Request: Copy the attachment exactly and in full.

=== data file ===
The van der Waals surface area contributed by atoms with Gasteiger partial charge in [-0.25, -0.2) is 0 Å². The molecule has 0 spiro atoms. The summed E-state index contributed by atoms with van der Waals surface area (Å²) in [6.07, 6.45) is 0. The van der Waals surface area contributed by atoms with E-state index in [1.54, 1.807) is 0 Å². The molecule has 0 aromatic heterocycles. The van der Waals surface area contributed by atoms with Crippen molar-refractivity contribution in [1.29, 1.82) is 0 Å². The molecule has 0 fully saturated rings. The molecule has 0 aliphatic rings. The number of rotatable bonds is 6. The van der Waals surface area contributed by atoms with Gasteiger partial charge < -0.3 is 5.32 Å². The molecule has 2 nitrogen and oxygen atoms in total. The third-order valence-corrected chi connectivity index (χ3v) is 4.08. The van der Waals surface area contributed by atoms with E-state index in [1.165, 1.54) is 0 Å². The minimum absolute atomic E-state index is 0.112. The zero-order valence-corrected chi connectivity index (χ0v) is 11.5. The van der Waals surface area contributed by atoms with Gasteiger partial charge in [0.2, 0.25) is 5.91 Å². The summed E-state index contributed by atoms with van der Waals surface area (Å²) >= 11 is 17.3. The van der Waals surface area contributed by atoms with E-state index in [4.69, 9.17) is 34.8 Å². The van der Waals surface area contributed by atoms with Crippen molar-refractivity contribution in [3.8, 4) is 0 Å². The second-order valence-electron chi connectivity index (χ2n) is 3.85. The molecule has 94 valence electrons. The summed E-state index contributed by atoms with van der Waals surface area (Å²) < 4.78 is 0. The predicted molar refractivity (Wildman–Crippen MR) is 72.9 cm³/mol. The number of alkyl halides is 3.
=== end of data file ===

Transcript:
The van der Waals surface area contributed by atoms with Gasteiger partial charge in [-0.25, -0.2) is 0 Å². The molecule has 0 spiro atoms. The summed E-state index contributed by atoms with van der Waals surface area (Å²) in [6.07, 6.45) is 0. The van der Waals surface area contributed by atoms with E-state index in [1.54, 1.807) is 0 Å². The molecule has 0 aromatic heterocycles. The van der Waals surface area contributed by atoms with Crippen molar-refractivity contribution in [1.29, 1.82) is 0 Å². The molecule has 0 fully saturated rings. The molecule has 0 aliphatic rings. The number of rotatable bonds is 6. The van der Waals surface area contributed by atoms with Gasteiger partial charge < -0.3 is 5.32 Å². The molecule has 2 nitrogen and oxygen atoms in total. The third-order valence-corrected chi connectivity index (χ3v) is 4.08. The van der Waals surface area contributed by atoms with E-state index in [1.165, 1.54) is 0 Å². The minimum absolute atomic E-state index is 0.112. The zero-order valence-corrected chi connectivity index (χ0v) is 11.5. The van der Waals surface area contributed by atoms with Gasteiger partial charge in [0.2, 0.25) is 5.91 Å². The summed E-state index contributed by atoms with van der Waals surface area (Å²) >= 11 is 17.3. The van der Waals surface area contributed by atoms with E-state index in [4.69, 9.17) is 34.8 Å². The van der Waals surface area contributed by atoms with Crippen molar-refractivity contribution in [3.8, 4) is 0 Å². The second-order valence-electron chi connectivity index (χ2n) is 3.85. The molecule has 94 valence electrons. The summed E-state index contributed by atoms with van der Waals surface area (Å²) < 4.78 is 0. The predicted molar refractivity (Wildman–Crippen MR) is 72.9 cm³/mol. The number of alkyl halides is 3.